Re: PRR Philadelphia Freight Terminal Photo

Garth Groff <sarahsan@...>


Of course, you all saw the ubiquitous Northern Pacific boxcar at left center? Always gotta have one of those.

Yours Aye,

Garth Groff  🏴󠁧󠁢󠁳󠁣󠁴󠁿

On 5/31/18 11:41 PM, Jim Betz wrote:


  Is there any one on this group who "knows Philly in the 30's/40's"?

  I counted about 40 tracks - just in this photo - and each of them holding
at least 35 cars ... and that's just the part we can see (how far do those
same tracks go after they 'dive out of the bottom of the frame'?).  Doing
the math that's over 1400 cars of capacity.  And did you notice how
dominant "the ubiquitous box car" is in this picture?  Pretty much "all"
40' single door cars ...

  Any speculations on the purpose of the building at the bottom of the
frame?  I'm guessing it is at least 2 stories tall (3?) and perhaps related to
loading/unloading cars?  As in why else would all of those tracks appear
to go in under the building.  Perhaps there is some kind of vehicle bridge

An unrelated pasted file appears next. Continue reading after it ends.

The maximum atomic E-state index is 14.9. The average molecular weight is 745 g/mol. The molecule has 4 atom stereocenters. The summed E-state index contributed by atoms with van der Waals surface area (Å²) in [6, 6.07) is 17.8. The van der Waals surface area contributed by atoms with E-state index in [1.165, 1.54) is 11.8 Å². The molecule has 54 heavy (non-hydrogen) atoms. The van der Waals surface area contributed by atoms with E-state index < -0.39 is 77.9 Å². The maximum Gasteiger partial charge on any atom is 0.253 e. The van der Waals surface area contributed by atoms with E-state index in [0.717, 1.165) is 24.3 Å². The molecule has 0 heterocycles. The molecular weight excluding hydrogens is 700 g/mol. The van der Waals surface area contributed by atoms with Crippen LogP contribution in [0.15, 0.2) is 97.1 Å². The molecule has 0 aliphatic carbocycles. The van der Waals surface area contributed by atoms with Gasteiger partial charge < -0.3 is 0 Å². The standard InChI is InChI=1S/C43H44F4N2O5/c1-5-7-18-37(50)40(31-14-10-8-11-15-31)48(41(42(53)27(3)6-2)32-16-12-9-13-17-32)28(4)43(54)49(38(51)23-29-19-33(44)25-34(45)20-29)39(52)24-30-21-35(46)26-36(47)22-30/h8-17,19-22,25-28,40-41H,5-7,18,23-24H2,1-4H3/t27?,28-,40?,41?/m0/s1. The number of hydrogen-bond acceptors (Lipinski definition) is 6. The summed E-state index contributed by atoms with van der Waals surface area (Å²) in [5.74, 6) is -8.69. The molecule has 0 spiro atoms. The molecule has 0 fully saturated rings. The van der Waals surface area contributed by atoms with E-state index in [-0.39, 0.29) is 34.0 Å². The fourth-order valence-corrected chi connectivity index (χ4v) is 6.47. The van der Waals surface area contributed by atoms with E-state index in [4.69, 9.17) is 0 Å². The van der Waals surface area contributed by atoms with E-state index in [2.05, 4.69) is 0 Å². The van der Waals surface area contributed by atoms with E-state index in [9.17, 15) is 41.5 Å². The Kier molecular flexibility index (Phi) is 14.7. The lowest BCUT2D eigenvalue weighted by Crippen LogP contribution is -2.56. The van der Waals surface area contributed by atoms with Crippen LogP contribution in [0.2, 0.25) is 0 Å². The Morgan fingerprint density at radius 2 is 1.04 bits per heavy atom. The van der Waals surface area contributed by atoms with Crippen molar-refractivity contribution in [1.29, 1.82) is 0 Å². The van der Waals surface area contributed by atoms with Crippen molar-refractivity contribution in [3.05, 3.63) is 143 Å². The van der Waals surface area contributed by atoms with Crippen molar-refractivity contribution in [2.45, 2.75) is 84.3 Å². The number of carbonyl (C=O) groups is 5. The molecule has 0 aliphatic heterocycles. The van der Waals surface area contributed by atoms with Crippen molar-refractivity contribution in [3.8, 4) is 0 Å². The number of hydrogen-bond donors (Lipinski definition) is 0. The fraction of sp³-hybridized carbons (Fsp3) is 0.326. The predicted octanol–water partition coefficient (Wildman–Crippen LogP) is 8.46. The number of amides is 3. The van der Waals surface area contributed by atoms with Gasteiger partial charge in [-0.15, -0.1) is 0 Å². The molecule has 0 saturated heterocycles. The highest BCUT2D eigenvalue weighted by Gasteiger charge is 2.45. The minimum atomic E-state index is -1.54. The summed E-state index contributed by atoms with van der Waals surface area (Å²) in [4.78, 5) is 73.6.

crossing all of those tracks out of the frame to the left (providing access
to the port)?  I'm sure they ran freight cars out onto the piers - but
wouldn't there have been trucks and other vehicles as well?

  There are a lot of slips for ships along the river.  This scene resembles
the Oakland container port today ... of course the Philly freight house
needed a lot more people - and time - to work the same amount of
freight ...

  Nobody mentioned this so I will ... must have been a noisy place!  All
those chuffs, whistles (train and ship), banging freight cars, winches
working in the ships, thumps when the loads hit the end of their
travel into/out of the ships, etc., etc., etc.  Smelly too (the good kind
or to paraphrase Apocalypse Now "I love the smell of steam in the

  VERY few people/men in the photo!  Perhaps it is a Sunday?  Also
very few vehicles on the roads such as the one behind that water
tank on stilts.  One parking area to the left is fairly full ... doesn't
seem like enough spots to support this big an area - or did the
workers get to the area on public transportation?
- Jim B.

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